shr eax, 0x1    ; Kick the right-most bit out ...
        mov ebx, 0x0    ; Initialise register to a 0
        jnc now_rotate  ; If eax bit was a 0 jump to now_rotate
        mov ebx, 0x1    ; Reset register to a 1
now_rotate:

This streamlines the control flow. However, if ebx is initialised to zero then there is an easier way to get it to one. inc ebx is (in 32-bit code segments) a one-byte opcode:

        shr eax, 0x1    ; Kick the right-most bit out ...
        mov ebx, 0x0    ; Initialise register to a 0
        jnc now_rotate  ; If eax bit was a 0 jump to now_rotate
        inc ebx         ; Increment register to a 1
now_rotate:

And it is yet easier to initialise to zero by using "xor with itself", which has a shorter encoding than mov ebx, imm32, and is recognised as a zeroing idiom on modern processors. This clobbers the flags register, which means we cannot put it between the shift and the conditional jump. But we can swap the shift and zeroing to have the zero initialisation first:

        xor ebx, ebx    ; Initialise register to a 0
        shr eax, 0x1    ; Kick the right-most bit out ...
        jnc now_rotate  ; If eax bit was a 0 jump to now_rotate
        inc ebx         ; Increment register to a 1
now_rotate:

Below your label now_rotate you shift the single bit into a mask to OR into the destination register. I shift the destination register by one place in each iteration instead. Your way uses an additional register -- this is of course more of an issue for my 16-bit implementation that runs out of registers sooner. The additional shifting of the single bit into a mask, needing an up-to-31-places shift, and applying that mask to the destination would also be much more complex with 16-bit registers than my solution's double-width one-bit shift.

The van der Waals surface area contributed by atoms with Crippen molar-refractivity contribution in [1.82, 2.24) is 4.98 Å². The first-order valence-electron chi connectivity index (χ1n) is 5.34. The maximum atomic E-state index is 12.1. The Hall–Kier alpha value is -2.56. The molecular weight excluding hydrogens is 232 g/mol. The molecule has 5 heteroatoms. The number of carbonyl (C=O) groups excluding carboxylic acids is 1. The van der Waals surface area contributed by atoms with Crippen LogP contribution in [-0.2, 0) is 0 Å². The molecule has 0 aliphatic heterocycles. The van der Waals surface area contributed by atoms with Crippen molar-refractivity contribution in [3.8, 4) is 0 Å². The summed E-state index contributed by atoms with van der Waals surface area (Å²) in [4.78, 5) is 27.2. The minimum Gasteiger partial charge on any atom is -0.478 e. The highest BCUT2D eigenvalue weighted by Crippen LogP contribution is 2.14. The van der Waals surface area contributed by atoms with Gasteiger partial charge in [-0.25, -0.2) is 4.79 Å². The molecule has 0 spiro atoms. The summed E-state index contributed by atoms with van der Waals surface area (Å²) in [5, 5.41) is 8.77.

Your loop also shifts the source register to the right one place in each iteration, shifting a bit of interest into the Carry Flag. This is the same as in my solution. It would also be valid to shift to the left and shift the MSB into the Carry Flag, then rotate-with-carry-right that into the MSB of the destination register. The way we chose is easier to handle for arbitrary width bit mirroring though.

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As the exercise doesn't require result to be stored, each digit can be displayed immediately.

    mov     ecx, eax      ; Copy dword to be displayed in reverse
@@: mov      al, cl       ; Move low nibble to AL
    and      al, 1        ; Isolate least significant bit
    or       al, '0'      ; Going to be either 0 or 1

   .....  Whatever is required here to display contents of AL

    shr     ecx, 1
    jnz     @b

The only difference with this algorithm is trailing zero's won't be displayed. Just a personal preference of mine, otherwise you could substitute ECX to be a counter of 32 and EDX the copy of EAX if the full 32 bits needs to be shown.